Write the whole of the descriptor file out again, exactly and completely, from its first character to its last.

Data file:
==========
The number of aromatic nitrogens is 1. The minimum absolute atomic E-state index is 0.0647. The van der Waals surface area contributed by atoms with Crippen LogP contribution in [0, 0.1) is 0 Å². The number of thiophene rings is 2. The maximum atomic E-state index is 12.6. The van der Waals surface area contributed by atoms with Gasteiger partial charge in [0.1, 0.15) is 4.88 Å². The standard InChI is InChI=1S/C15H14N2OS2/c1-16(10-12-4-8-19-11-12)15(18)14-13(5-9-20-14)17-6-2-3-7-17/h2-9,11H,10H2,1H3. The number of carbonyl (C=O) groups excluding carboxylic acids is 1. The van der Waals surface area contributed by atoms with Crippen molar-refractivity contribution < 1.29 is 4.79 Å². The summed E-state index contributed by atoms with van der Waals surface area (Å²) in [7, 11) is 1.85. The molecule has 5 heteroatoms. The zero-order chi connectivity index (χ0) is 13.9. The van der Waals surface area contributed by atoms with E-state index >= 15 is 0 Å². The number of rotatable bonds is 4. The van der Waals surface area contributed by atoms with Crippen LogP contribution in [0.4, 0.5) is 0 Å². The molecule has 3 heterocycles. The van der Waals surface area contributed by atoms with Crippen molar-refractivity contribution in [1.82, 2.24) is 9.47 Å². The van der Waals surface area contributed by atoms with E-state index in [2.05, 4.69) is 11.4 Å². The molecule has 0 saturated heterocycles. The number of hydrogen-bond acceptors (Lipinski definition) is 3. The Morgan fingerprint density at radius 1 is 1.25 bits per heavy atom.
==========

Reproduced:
The number of aromatic nitrogens is 1. The minimum absolute atomic E-state index is 0.0647. The van der Waals surface area contributed by atoms with Crippen LogP contribution in [0, 0.1) is 0 Å². The number of thiophene rings is 2. The maximum atomic E-state index is 12.6. The van der Waals surface area contributed by atoms with Gasteiger partial charge in [0.1, 0.15) is 4.88 Å². The standard InChI is InChI=1S/C15H14N2OS2/c1-16(10-12-4-8-19-11-12)15(18)14-13(5-9-20-14)17-6-2-3-7-17/h2-9,11H,10H2,1H3. The number of carbonyl (C=O) groups excluding carboxylic acids is 1. The van der Waals surface area contributed by atoms with Crippen molar-refractivity contribution < 1.29 is 4.79 Å². The summed E-state index contributed by atoms with van der Waals surface area (Å²) in [7, 11) is 1.85. The molecule has 5 heteroatoms. The zero-order chi connectivity index (χ0) is 13.9. The van der Waals surface area contributed by atoms with E-state index >= 15 is 0 Å². The number of rotatable bonds is 4. The van der Waals surface area contributed by atoms with Crippen LogP contribution in [0.4, 0.5) is 0 Å². The molecule has 3 heterocycles. The van der Waals surface area contributed by atoms with Crippen molar-refractivity contribution in [1.82, 2.24) is 9.47 Å². The van der Waals surface area contributed by atoms with E-state index in [2.05, 4.69) is 11.4 Å². The molecule has 0 saturated heterocycles. The number of hydrogen-bond acceptors (Lipinski definition) is 3. The Morgan fingerprint density at radius 1 is 1.25 bits per heavy atom.